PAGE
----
By Karen Brainard
Water rate increases will not exceed 7 percent and sewer rates will not rise more than 4.5 percent, beginning July 1, for customers of the Ramona Municipal Water District.
The Proposition 218 letter with not-to-exceed rates, scheduled to be mailed to customers the week of May 6, was approved by the RMWD Board of Directors by a 4-1 vote on April 23.
RMWD Finance Manager Richard Hannasch noted that 7 percent would be the maximum increase for water; the possibility exists that it could be less.
That figure was derived from information released by the San Diego County Water Authority, RMWD’s sole water supplier, whose next fiscal year begins January 2014. RMWD’s 2013-14 fiscal year starts July 1.
“The rate guidance that we got from the county water authority (CWA) for the upcoming year is still very preliminary,” Hannasch told the board. “They don’t decide on their rates until June. The preliminary guidance is about a 7 percent increase.”
Hannasch said RMWD hopes that the water authority’s increase will be less.
By state law RMWD must mail a Proposition 218 notice to customers with not-to-exceed rates at least 45 days before its public hearing on the proposed rates. The public hearing is set for June 25, six days before the new rates would go into effect.
The proposed treated water rate would rise by 9 cents per unit, and untreated by 7 cents. The bigger increase would be in the electrical pumping charge, which could jump from 65 cents per unit to 92 cents. Hannasch said the electrical charge includes other costs incurred at the district’s Poway Pump Station, which pumps water from CWA lines up the hill to Ramona.
The proposed combined water and electrical charges add up to $5.59 per unit for treated water, and $4.92 per unit for untreated water. A unit is about 748 gallons of water.
Also proposed is a 5 percent increase for the monthly water service fee.
The water district uses a basis of 14 units of water every two months for an average household to illustrate a comparison of current versus proposed rates. In that scenario, Hannasch said the bimonthly bill would climb about 6 percent or by $7.74.
Agriculture customers in the county water authority’s Special Agriculture Water Rate (SAWR) program could see an 8 percent rate hike.
With sewer rates proposed to increase 4.5 percent, customers of San Vicente wastewater plant would pay $605.30, while those served by Santa Maria wastewater plant would be charged $637.22. The charges are billed annually on property tax bills.
Director Kit Kesinger, who voted against approving the Prop. 218 letter, questioned whether the rate for San Vicente adequately funds the sewer plant, as some of the district’s property tax revenue went to that facility.
“We’ve been putting tax dollars at a rate of approximately a million dollars per year to the San Vicente sewer district,” he said. Last year the amount was about $802,000, he added.
Kesinger said the district reported the majority of those funds went to brine hauling and debt service at the San Vicente plant.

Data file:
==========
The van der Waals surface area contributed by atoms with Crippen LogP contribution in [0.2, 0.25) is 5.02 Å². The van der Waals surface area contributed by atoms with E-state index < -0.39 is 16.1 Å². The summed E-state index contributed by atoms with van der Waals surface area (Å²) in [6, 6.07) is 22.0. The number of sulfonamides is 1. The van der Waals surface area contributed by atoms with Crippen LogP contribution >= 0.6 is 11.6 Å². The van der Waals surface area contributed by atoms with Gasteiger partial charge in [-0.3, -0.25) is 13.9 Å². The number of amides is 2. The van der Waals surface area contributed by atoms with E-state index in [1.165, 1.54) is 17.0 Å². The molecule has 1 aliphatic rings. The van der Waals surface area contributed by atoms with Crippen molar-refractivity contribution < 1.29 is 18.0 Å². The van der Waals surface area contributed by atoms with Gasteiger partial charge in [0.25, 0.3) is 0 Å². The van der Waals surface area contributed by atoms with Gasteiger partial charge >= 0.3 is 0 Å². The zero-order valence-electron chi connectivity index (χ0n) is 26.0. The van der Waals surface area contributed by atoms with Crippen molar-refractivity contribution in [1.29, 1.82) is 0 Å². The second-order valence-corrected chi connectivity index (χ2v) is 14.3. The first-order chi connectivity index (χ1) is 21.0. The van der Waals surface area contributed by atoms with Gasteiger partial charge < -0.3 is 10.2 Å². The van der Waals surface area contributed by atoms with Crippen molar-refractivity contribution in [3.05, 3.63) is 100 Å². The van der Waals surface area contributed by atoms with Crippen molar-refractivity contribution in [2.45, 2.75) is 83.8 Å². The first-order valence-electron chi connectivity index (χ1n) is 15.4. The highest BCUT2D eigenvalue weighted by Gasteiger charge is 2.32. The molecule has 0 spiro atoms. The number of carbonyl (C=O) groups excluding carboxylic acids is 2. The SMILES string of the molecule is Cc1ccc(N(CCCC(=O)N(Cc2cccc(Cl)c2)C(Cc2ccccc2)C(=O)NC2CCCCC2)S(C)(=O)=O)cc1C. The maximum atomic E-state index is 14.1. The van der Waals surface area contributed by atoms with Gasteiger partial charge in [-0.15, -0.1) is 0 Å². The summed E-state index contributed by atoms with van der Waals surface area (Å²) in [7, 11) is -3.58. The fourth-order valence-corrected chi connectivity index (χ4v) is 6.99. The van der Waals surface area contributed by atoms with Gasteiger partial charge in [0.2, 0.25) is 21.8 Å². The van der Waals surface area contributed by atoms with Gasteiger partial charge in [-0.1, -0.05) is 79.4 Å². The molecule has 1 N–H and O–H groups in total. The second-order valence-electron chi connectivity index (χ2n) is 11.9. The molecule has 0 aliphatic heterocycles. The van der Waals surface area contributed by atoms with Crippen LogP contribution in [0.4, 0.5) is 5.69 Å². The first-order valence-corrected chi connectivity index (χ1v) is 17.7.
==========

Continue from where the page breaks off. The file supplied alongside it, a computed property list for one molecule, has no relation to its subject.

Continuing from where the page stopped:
“No matter how you slice this, this is basically taking money from one part of the community — taxpayers — and taking that money and giving it to another part of the community, which is San Vicente sewer district,” he said, questioning whether that is appropriate.
“There are taxpayers who are not on sewers who will never get this special expenditure for their benefit,” he said.
Hannasch said the board directed a portion of its property tax allocation to be used for debt service at San Vicente. That debt is expected to be paid off by November with a final amount of $171,000, he said, and brine hauling will be paid through the operations fund.
Board President Darrell Beck told Kesinger his discussion was drifting away from the agenda item.
But Kesinger disagreed. “If we approve these not- to-exceed rates today, then I believe it closes out the option for the board to decide on how tax dollars will be spent. Because if the San Vicente sewer district is not adequately funded from other sources of revenue, then our tax dollars have to be spent.”
Kesinger’s motion for staff to come back with a revised Prop 218 notice failed 3-2, with Director Rex Schildhouse voting with Kesinger.
Kesinger then moved to raise San Vicente’s rate to equal the Santa Maria rate, which also failed by the same vote. RMWD General Manager David Barnum said legally the board cannot arbitrarily raise rates.
Beck then moved to approved the Prop 218 notice. Schildhouse joined Beck and Directors George Foot and Joe Zenovic in supporting it.
Barnum told the
that the debt service at San Vicente was due to adding a reverse osmosis system several years ago, and purchasing property for a brine pond. Of the $4.1 million in property tax revenue received by the district for the current fiscal year, Barnum said just over 50 percent funded the fire department, about $800,000 was paid toward San Vicente debt service, and the remainder went to other areas of district operations.
The Prop. 218 letter also notifies customers that the board will consider an ordinance to pass through future increases in the wholesale cost of water from CWA and in electricity costs from San Diego Gas & Electric with the total impact over a three-year period not exceeding a 35 percent increase.